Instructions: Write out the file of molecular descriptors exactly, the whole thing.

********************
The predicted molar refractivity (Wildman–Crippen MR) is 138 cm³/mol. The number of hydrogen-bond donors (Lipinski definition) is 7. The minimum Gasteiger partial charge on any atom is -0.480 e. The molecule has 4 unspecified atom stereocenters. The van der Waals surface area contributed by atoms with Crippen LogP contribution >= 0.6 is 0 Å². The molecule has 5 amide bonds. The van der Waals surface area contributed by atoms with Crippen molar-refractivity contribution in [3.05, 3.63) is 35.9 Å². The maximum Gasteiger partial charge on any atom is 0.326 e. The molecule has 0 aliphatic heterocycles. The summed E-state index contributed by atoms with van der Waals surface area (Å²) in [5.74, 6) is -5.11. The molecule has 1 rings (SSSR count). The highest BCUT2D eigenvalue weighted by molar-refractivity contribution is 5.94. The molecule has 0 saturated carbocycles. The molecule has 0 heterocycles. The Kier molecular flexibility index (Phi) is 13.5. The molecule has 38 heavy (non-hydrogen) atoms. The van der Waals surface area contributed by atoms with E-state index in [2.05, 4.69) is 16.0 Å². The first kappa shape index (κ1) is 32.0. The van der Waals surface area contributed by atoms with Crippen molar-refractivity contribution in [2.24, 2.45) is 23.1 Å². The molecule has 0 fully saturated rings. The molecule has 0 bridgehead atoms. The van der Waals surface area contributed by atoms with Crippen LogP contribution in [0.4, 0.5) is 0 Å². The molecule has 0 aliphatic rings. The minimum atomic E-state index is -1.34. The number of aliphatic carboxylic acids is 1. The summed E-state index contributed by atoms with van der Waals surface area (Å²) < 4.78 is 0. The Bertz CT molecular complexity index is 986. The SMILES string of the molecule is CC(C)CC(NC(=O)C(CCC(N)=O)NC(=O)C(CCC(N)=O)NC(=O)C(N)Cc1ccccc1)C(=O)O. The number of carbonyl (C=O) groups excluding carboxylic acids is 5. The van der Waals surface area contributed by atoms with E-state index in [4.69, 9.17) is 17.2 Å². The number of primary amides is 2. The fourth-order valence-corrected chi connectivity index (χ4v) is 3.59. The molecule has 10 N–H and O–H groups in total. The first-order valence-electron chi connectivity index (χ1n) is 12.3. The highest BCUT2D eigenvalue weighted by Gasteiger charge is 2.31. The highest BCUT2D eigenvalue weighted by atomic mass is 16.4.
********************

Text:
The predicted molar refractivity (Wildman–Crippen MR) is 138 cm³/mol. The number of hydrogen-bond donors (Lipinski definition) is 7. The minimum Gasteiger partial charge on any atom is -0.480 e. The molecule has 4 unspecified atom stereocenters. The van der Waals surface area contributed by atoms with Crippen LogP contribution >= 0.6 is 0 Å². The molecule has 5 amide bonds. The van der Waals surface area contributed by atoms with Crippen molar-refractivity contribution in [3.05, 3.63) is 35.9 Å². The maximum Gasteiger partial charge on any atom is 0.326 e. The molecule has 0 aliphatic heterocycles. The summed E-state index contributed by atoms with van der Waals surface area (Å²) in [5.74, 6) is -5.11. The molecule has 1 rings (SSSR count). The highest BCUT2D eigenvalue weighted by molar-refractivity contribution is 5.94. The molecule has 0 saturated carbocycles. The molecule has 0 heterocycles. The Kier molecular flexibility index (Phi) is 13.5. The molecule has 38 heavy (non-hydrogen) atoms. The van der Waals surface area contributed by atoms with E-state index in [2.05, 4.69) is 16.0 Å². The first kappa shape index (κ1) is 32.0. The van der Waals surface area contributed by atoms with Crippen molar-refractivity contribution in [2.24, 2.45) is 23.1 Å². The molecule has 0 fully saturated rings. The molecule has 0 bridgehead atoms. The van der Waals surface area contributed by atoms with Crippen LogP contribution in [0.4, 0.5) is 0 Å². The molecule has 0 aliphatic rings. The minimum atomic E-state index is -1.34. The number of aliphatic carboxylic acids is 1. The summed E-state index contributed by atoms with van der Waals surface area (Å²) < 4.78 is 0. The Bertz CT molecular complexity index is 986. The SMILES string of the molecule is CC(C)CC(NC(=O)C(CCC(N)=O)NC(=O)C(CCC(N)=O)NC(=O)C(N)Cc1ccccc1)C(=O)O. The number of carbonyl (C=O) groups excluding carboxylic acids is 5. The van der Waals surface area contributed by atoms with E-state index in [4.69, 9.17) is 17.2 Å². The number of primary amides is 2. The fourth-order valence-corrected chi connectivity index (χ4v) is 3.59. The molecule has 10 N–H and O–H groups in total. The first-order valence-electron chi connectivity index (χ1n) is 12.3. The highest BCUT2D eigenvalue weighted by Gasteiger charge is 2.31. The highest BCUT2D eigenvalue weighted by atomic mass is 16.4.